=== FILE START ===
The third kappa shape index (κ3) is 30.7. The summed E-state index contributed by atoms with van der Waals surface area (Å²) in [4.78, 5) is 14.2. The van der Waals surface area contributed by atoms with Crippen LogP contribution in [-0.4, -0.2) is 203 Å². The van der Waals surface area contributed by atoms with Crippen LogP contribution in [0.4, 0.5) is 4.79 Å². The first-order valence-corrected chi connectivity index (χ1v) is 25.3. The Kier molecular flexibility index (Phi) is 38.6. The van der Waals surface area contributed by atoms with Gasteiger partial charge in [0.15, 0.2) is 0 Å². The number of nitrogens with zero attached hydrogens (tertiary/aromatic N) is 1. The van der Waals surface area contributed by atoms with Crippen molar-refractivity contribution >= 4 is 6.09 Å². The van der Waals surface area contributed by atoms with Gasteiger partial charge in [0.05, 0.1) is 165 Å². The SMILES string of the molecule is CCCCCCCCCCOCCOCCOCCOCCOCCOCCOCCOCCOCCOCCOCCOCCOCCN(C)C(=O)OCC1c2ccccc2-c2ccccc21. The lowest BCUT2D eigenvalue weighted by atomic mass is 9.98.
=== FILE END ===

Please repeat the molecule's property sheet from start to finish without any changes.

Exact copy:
The third kappa shape index (κ3) is 30.7. The summed E-state index contributed by atoms with van der Waals surface area (Å²) in [4.78, 5) is 14.2. The van der Waals surface area contributed by atoms with Crippen LogP contribution in [-0.4, -0.2) is 203 Å². The van der Waals surface area contributed by atoms with Crippen LogP contribution in [0.4, 0.5) is 4.79 Å². The first-order valence-corrected chi connectivity index (χ1v) is 25.3. The Kier molecular flexibility index (Phi) is 38.6. The van der Waals surface area contributed by atoms with Gasteiger partial charge in [0.15, 0.2) is 0 Å². The number of nitrogens with zero attached hydrogens (tertiary/aromatic N) is 1. The van der Waals surface area contributed by atoms with Crippen molar-refractivity contribution >= 4 is 6.09 Å². The van der Waals surface area contributed by atoms with Gasteiger partial charge in [0.05, 0.1) is 165 Å². The SMILES string of the molecule is CCCCCCCCCCOCCOCCOCCOCCOCCOCCOCCOCCOCCOCCOCCOCCOCCN(C)C(=O)OCC1c2ccccc2-c2ccccc21. The lowest BCUT2D eigenvalue weighted by atomic mass is 9.98.